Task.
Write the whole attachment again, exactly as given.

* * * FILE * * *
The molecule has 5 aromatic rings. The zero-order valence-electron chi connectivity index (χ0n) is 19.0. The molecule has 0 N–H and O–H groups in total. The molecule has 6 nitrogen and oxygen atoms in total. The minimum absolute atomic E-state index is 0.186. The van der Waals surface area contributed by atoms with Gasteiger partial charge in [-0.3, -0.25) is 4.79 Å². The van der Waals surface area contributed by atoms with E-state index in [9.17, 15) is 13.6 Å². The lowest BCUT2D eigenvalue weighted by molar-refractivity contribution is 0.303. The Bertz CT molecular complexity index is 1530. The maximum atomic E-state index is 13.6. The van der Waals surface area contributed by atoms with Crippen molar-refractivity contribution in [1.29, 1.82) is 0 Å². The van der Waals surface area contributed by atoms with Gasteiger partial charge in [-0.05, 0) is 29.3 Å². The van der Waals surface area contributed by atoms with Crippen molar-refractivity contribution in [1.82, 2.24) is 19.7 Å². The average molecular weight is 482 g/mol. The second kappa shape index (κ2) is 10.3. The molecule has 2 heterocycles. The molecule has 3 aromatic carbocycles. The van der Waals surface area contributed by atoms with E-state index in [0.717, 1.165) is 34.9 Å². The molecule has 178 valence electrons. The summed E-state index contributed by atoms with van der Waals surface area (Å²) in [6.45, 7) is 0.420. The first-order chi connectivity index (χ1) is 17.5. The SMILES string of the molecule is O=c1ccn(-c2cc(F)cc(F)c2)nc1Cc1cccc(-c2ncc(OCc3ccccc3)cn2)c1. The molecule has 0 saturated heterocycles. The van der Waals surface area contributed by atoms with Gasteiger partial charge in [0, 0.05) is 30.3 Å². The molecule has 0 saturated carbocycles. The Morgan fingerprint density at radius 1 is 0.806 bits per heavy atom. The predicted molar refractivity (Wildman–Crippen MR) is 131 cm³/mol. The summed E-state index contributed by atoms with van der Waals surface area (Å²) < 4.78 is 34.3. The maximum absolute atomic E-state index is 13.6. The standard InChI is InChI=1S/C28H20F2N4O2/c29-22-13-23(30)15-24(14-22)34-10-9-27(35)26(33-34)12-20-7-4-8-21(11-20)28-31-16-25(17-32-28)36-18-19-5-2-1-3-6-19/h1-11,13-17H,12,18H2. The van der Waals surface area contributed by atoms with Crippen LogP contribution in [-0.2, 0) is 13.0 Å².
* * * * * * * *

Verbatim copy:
The molecule has 5 aromatic rings. The zero-order valence-electron chi connectivity index (χ0n) is 19.0. The molecule has 0 N–H and O–H groups in total. The molecule has 6 nitrogen and oxygen atoms in total. The minimum absolute atomic E-state index is 0.186. The van der Waals surface area contributed by atoms with Gasteiger partial charge in [-0.3, -0.25) is 4.79 Å². The van der Waals surface area contributed by atoms with E-state index in [9.17, 15) is 13.6 Å². The lowest BCUT2D eigenvalue weighted by molar-refractivity contribution is 0.303. The Bertz CT molecular complexity index is 1530. The maximum atomic E-state index is 13.6. The van der Waals surface area contributed by atoms with Crippen molar-refractivity contribution in [1.29, 1.82) is 0 Å². The van der Waals surface area contributed by atoms with Gasteiger partial charge in [-0.05, 0) is 29.3 Å². The van der Waals surface area contributed by atoms with Crippen molar-refractivity contribution in [1.82, 2.24) is 19.7 Å². The average molecular weight is 482 g/mol. The second kappa shape index (κ2) is 10.3. The molecule has 2 heterocycles. The molecule has 3 aromatic carbocycles. The van der Waals surface area contributed by atoms with E-state index in [0.717, 1.165) is 34.9 Å². The molecule has 178 valence electrons. The summed E-state index contributed by atoms with van der Waals surface area (Å²) in [6.45, 7) is 0.420. The first-order chi connectivity index (χ1) is 17.5. The SMILES string of the molecule is O=c1ccn(-c2cc(F)cc(F)c2)nc1Cc1cccc(-c2ncc(OCc3ccccc3)cn2)c1. The molecule has 0 saturated heterocycles. The van der Waals surface area contributed by atoms with Gasteiger partial charge in [0, 0.05) is 30.3 Å². The molecule has 0 saturated carbocycles. The Morgan fingerprint density at radius 1 is 0.806 bits per heavy atom. The predicted molar refractivity (Wildman–Crippen MR) is 131 cm³/mol. The summed E-state index contributed by atoms with van der Waals surface area (Å²) < 4.78 is 34.3. The maximum absolute atomic E-state index is 13.6. The standard InChI is InChI=1S/C28H20F2N4O2/c29-22-13-23(30)15-24(14-22)34-10-9-27(35)26(33-34)12-20-7-4-8-21(11-20)28-31-16-25(17-32-28)36-18-19-5-2-1-3-6-19/h1-11,13-17H,12,18H2. The van der Waals surface area contributed by atoms with Crippen LogP contribution in [-0.2, 0) is 13.0 Å².